Local developers have submitted detailed plans to the Department of City Planning for the construction of a nine-story mixed-use building in Flatbush, Brooklyn. The proposed site is located at 1620 Cortelyou Road and currently supports a mix of commercial businesses including a Key Foods supermarket, a laundromat, a take-out restaurant, and a small deli.
Developer GFP Real Estate recently filed zoning amendment applications with city planning commission to permit the enlargement of an existing arcade and office building in Lower Manhattan. Located at 100 Pearl Street, also known as 7 Hanover Square, scope of work includes an infill of the existing arcade with ground-floor retail and new lobby spaces.
The ongoing transformation of Long Island City is astounding. In the decade between 2006 and 2015, more than 8,600 housing units have been completed in the area, with well over 22,000 more on the way. Between 2012 and 2015, prices for prime development sites have jumped by 269 percent. As the neighborhood rapidly transitions from commercial/industrial to high-density residential, the local street grid, characterized by odd angles, must undergo a significant transformation. The city government began to address this need in 2010, when Jackson Avenue, the area’s principal thoroughfare, was upgraded with a green median, while a small triangular park was created at the intersection of 27th Street, Hunter Street, and 43rd Avenue.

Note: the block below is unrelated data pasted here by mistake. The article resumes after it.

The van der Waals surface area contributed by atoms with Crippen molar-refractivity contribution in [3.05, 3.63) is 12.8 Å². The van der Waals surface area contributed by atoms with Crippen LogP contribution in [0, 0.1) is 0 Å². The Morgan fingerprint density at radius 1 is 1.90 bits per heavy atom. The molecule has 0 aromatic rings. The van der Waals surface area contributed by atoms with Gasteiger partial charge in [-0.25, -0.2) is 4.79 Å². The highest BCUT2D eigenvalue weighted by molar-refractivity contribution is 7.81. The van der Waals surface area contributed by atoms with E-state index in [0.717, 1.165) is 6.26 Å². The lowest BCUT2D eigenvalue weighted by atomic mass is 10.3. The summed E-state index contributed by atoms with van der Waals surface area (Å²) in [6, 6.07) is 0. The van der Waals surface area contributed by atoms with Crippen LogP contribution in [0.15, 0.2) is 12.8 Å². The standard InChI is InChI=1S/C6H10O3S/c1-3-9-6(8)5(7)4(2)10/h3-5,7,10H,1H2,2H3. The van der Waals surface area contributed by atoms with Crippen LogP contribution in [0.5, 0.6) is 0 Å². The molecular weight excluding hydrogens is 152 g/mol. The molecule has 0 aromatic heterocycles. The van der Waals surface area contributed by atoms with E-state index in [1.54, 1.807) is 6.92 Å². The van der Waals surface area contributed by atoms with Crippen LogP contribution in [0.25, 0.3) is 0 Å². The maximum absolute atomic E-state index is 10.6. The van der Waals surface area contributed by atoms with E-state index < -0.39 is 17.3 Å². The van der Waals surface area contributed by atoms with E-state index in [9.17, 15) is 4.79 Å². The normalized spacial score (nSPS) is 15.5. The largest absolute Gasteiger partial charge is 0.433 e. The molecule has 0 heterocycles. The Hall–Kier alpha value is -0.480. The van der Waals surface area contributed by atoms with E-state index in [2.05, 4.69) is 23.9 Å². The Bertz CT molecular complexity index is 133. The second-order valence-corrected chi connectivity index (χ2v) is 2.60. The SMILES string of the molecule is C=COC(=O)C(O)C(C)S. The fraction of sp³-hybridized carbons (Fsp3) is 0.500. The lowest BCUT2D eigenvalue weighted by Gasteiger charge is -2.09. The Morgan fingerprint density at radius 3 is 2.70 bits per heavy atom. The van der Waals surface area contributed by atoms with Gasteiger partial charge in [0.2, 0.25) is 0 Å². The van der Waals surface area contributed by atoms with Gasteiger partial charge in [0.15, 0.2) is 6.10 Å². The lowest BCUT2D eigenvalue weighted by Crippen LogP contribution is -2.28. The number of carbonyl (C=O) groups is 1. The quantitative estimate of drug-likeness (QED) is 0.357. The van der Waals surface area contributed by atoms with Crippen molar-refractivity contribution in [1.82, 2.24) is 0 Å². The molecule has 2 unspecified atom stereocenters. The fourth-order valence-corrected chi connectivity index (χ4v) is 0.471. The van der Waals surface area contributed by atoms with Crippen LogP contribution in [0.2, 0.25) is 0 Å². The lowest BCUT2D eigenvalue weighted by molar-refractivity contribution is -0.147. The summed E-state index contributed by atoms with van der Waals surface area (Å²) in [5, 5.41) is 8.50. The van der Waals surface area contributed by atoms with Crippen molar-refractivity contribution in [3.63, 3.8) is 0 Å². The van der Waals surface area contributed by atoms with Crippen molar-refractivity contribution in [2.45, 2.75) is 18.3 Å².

New Yorkers breathe a collective sigh of relief as the city’s second largest snow pileup on record is steadily melting away. But while snow cover is a hazard to pedestrians and drivers alike, it also offers an opportunity to make the streets safer and more pleasant.
The new Census estimates show New York City’s population swelling to 8,491,079 people, a 52,700-person increase from the 2013 estimates (which were also revised upwards, or the increase would have been an even larger 85,242 people). Those numbers are up from a 2010 Census baseline of 8,175,133 people.